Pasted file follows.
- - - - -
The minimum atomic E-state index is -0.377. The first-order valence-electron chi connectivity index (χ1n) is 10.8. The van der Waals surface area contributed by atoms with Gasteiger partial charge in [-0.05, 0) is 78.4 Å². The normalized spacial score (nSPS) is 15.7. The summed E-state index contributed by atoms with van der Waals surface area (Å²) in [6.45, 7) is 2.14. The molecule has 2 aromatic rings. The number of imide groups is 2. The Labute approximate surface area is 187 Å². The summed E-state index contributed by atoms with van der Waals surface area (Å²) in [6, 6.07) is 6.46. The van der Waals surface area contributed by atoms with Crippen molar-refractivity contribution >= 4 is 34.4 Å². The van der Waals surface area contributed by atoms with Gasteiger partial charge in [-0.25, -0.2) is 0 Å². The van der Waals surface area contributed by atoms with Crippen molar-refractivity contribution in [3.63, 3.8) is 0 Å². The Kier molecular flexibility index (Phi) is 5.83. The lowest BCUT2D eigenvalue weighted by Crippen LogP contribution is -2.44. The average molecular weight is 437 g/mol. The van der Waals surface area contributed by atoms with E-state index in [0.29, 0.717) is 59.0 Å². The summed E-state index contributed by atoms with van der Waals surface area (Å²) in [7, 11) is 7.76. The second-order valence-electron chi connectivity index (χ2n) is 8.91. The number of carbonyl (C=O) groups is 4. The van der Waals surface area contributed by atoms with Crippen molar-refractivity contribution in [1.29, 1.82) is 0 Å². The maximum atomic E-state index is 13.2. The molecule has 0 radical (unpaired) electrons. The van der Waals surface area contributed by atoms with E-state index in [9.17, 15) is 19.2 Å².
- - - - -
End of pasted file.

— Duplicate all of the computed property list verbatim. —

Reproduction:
The minimum atomic E-state index is -0.377. The first-order valence-electron chi connectivity index (χ1n) is 10.8. The van der Waals surface area contributed by atoms with Gasteiger partial charge in [-0.05, 0) is 78.4 Å². The normalized spacial score (nSPS) is 15.7. The summed E-state index contributed by atoms with van der Waals surface area (Å²) in [6.45, 7) is 2.14. The molecule has 2 aromatic rings. The number of imide groups is 2. The Labute approximate surface area is 187 Å². The summed E-state index contributed by atoms with van der Waals surface area (Å²) in [6, 6.07) is 6.46. The van der Waals surface area contributed by atoms with Crippen molar-refractivity contribution >= 4 is 34.4 Å². The van der Waals surface area contributed by atoms with Gasteiger partial charge in [-0.25, -0.2) is 0 Å². The van der Waals surface area contributed by atoms with Crippen molar-refractivity contribution in [3.63, 3.8) is 0 Å². The Kier molecular flexibility index (Phi) is 5.83. The lowest BCUT2D eigenvalue weighted by Crippen LogP contribution is -2.44. The average molecular weight is 437 g/mol. The van der Waals surface area contributed by atoms with E-state index in [0.29, 0.717) is 59.0 Å². The summed E-state index contributed by atoms with van der Waals surface area (Å²) in [7, 11) is 7.76. The second-order valence-electron chi connectivity index (χ2n) is 8.91. The number of carbonyl (C=O) groups is 4. The van der Waals surface area contributed by atoms with Crippen molar-refractivity contribution in [1.29, 1.82) is 0 Å². The maximum atomic E-state index is 13.2. The molecule has 0 radical (unpaired) electrons. The van der Waals surface area contributed by atoms with E-state index in [9.17, 15) is 19.2 Å².